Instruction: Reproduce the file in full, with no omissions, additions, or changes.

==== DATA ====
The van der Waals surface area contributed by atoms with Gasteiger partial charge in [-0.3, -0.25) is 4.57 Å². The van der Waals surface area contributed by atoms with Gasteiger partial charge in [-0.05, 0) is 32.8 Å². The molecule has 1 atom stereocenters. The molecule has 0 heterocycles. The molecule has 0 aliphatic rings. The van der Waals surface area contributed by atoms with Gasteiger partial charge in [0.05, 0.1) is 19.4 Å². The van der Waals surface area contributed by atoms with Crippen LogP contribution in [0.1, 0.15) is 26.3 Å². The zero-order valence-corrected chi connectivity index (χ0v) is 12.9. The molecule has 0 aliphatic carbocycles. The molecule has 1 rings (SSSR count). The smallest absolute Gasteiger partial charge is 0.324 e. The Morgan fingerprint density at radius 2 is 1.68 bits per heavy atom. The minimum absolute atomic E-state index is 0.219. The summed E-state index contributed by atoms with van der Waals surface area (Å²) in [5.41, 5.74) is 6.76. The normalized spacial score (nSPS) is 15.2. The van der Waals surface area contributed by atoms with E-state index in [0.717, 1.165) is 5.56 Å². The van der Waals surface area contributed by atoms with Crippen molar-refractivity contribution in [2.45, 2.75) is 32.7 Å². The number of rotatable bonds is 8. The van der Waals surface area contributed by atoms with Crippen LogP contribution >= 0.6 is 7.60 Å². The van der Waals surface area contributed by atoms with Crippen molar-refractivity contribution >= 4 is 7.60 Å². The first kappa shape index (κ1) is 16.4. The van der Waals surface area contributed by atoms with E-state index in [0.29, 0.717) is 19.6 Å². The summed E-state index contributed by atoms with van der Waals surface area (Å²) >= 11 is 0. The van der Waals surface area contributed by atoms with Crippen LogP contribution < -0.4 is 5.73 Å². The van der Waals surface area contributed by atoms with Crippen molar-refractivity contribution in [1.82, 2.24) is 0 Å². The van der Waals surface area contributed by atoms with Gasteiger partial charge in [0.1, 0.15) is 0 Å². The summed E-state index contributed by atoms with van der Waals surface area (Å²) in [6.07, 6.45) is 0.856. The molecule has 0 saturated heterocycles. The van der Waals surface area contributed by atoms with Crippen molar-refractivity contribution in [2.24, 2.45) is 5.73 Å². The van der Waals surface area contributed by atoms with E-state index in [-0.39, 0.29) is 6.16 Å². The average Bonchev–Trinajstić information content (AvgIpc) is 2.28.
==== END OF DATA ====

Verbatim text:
The van der Waals surface area contributed by atoms with Gasteiger partial charge in [-0.3, -0.25) is 4.57 Å². The van der Waals surface area contributed by atoms with Gasteiger partial charge in [-0.05, 0) is 32.8 Å². The molecule has 1 atom stereocenters. The molecule has 0 heterocycles. The molecule has 0 aliphatic rings. The van der Waals surface area contributed by atoms with Gasteiger partial charge in [0.05, 0.1) is 19.4 Å². The van der Waals surface area contributed by atoms with Crippen LogP contribution in [0.1, 0.15) is 26.3 Å². The zero-order valence-corrected chi connectivity index (χ0v) is 12.9. The molecule has 0 aliphatic carbocycles. The molecule has 1 rings (SSSR count). The smallest absolute Gasteiger partial charge is 0.324 e. The Morgan fingerprint density at radius 2 is 1.68 bits per heavy atom. The minimum absolute atomic E-state index is 0.219. The summed E-state index contributed by atoms with van der Waals surface area (Å²) in [5.41, 5.74) is 6.76. The normalized spacial score (nSPS) is 15.2. The van der Waals surface area contributed by atoms with E-state index in [0.717, 1.165) is 5.56 Å². The van der Waals surface area contributed by atoms with Crippen molar-refractivity contribution in [2.45, 2.75) is 32.7 Å². The number of rotatable bonds is 8. The van der Waals surface area contributed by atoms with Crippen LogP contribution >= 0.6 is 7.60 Å². The van der Waals surface area contributed by atoms with Crippen molar-refractivity contribution >= 4 is 7.60 Å². The first kappa shape index (κ1) is 16.4. The van der Waals surface area contributed by atoms with E-state index in [0.29, 0.717) is 19.6 Å². The summed E-state index contributed by atoms with van der Waals surface area (Å²) >= 11 is 0. The van der Waals surface area contributed by atoms with Crippen LogP contribution < -0.4 is 5.73 Å². The van der Waals surface area contributed by atoms with Crippen molar-refractivity contribution in [1.82, 2.24) is 0 Å². The van der Waals surface area contributed by atoms with Gasteiger partial charge in [0.1, 0.15) is 0 Å². The summed E-state index contributed by atoms with van der Waals surface area (Å²) in [6.07, 6.45) is 0.856. The molecule has 0 saturated heterocycles. The van der Waals surface area contributed by atoms with Crippen molar-refractivity contribution in [2.24, 2.45) is 5.73 Å². The van der Waals surface area contributed by atoms with E-state index in [-0.39, 0.29) is 6.16 Å². The average Bonchev–Trinajstić information content (AvgIpc) is 2.28.